The King of Belgium has expressed his "deepest regrets" for the violence and suffering inflicted during Belgian rule over what is now the Democratic Republic of Congo (DRC), as the African country marks 60 years since it gained independence.
In a letter written to Felix Tshisekedi, the president of the DRC, King Philippe became the first reigning Belgian monarch to acknowledge that "acts of violence and cruelty" had been committed and "suffering and humiliation" caused under the country's colonial rule.
"To further strengthen our ties and develop an even more fruitful friendship, we must be able to talk to each other about our long common history in all truth and serenity," he wrote.
The letter came as Belgium faced growing calls to reassess its colonial history after a wave of global protests against racial inequality, sparked by the death of George Floyd in the US last month.
Several statues of King Leopold II, under whose rule as many as 10 million Congolese people are thought to have died, have been vandalised in recent weeks, while a petition calling for the removal of all statues of the former king has received 80,000 signatures.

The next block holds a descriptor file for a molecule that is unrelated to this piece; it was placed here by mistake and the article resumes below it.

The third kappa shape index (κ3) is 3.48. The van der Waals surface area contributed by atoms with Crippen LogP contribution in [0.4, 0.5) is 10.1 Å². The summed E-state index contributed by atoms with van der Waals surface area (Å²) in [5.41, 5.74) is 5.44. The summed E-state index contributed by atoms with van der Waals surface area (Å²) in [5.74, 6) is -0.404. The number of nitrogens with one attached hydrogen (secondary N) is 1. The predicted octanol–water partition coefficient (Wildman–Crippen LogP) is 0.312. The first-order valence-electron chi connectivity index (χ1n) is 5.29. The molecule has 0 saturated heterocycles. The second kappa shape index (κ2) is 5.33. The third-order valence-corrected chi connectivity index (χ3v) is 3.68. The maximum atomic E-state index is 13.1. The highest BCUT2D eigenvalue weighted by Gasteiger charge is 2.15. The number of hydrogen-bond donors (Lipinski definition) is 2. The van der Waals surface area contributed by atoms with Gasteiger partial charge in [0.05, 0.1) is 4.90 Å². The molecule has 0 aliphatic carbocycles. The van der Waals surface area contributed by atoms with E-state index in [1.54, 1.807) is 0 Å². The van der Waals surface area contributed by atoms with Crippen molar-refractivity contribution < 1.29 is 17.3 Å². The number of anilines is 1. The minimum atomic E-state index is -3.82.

As part of the country's reckoning with its past, local authorities in Ghent removed a bust of Leopold yesterday.
Referring to Leopold's brutal private rule over Congo from 1885 to 1908, King Philippe wrote that "acts of violence and cruelty were committed that still weigh on our collective memory".
"The colonial period that followed also caused suffering and humiliation," he added.
When Leopold's personal ownership ended in 1908, he gave Congo over to the Belgian state, which ruled it until its independence in 1960.
The current Belgian king said: "I want to express my most deepest regrets for these wounds of the past, the pain of which is today revived by discrimination that is all too present in our societies."
He also congratulated Mr Tshisekedi on the 60th anniversary, adding he could not attend the celebrations because of the pandemic.